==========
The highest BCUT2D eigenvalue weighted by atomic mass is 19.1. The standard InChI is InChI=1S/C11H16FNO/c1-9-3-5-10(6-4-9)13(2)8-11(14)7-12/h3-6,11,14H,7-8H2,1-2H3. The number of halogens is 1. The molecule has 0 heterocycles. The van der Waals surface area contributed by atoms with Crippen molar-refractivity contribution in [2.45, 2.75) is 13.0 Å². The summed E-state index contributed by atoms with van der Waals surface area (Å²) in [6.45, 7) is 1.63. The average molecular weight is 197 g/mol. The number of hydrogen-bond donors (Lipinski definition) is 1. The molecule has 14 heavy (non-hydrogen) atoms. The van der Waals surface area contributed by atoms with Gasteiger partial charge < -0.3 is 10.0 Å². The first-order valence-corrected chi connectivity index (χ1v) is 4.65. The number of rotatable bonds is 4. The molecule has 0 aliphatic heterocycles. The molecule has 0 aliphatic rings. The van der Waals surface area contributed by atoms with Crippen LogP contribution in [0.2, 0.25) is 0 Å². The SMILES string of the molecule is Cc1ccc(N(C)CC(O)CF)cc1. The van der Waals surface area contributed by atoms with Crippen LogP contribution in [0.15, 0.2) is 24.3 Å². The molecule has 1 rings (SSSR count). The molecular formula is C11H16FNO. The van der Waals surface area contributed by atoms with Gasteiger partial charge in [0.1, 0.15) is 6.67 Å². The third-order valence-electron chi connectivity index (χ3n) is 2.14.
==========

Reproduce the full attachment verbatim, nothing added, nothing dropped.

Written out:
The highest BCUT2D eigenvalue weighted by atomic mass is 19.1. The standard InChI is InChI=1S/C11H16FNO/c1-9-3-5-10(6-4-9)13(2)8-11(14)7-12/h3-6,11,14H,7-8H2,1-2H3. The number of halogens is 1. The molecule has 0 heterocycles. The van der Waals surface area contributed by atoms with Crippen molar-refractivity contribution in [2.45, 2.75) is 13.0 Å². The summed E-state index contributed by atoms with van der Waals surface area (Å²) in [6.45, 7) is 1.63. The average molecular weight is 197 g/mol. The number of hydrogen-bond donors (Lipinski definition) is 1. The molecule has 14 heavy (non-hydrogen) atoms. The van der Waals surface area contributed by atoms with Gasteiger partial charge < -0.3 is 10.0 Å². The first-order valence-corrected chi connectivity index (χ1v) is 4.65. The number of rotatable bonds is 4. The molecule has 0 aliphatic heterocycles. The molecule has 0 aliphatic rings. The van der Waals surface area contributed by atoms with Crippen LogP contribution in [0.2, 0.25) is 0 Å². The SMILES string of the molecule is Cc1ccc(N(C)CC(O)CF)cc1. The van der Waals surface area contributed by atoms with Crippen LogP contribution in [0.15, 0.2) is 24.3 Å². The molecule has 1 rings (SSSR count). The molecular formula is C11H16FNO. The van der Waals surface area contributed by atoms with Gasteiger partial charge in [0.1, 0.15) is 6.67 Å². The third-order valence-electron chi connectivity index (χ3n) is 2.14.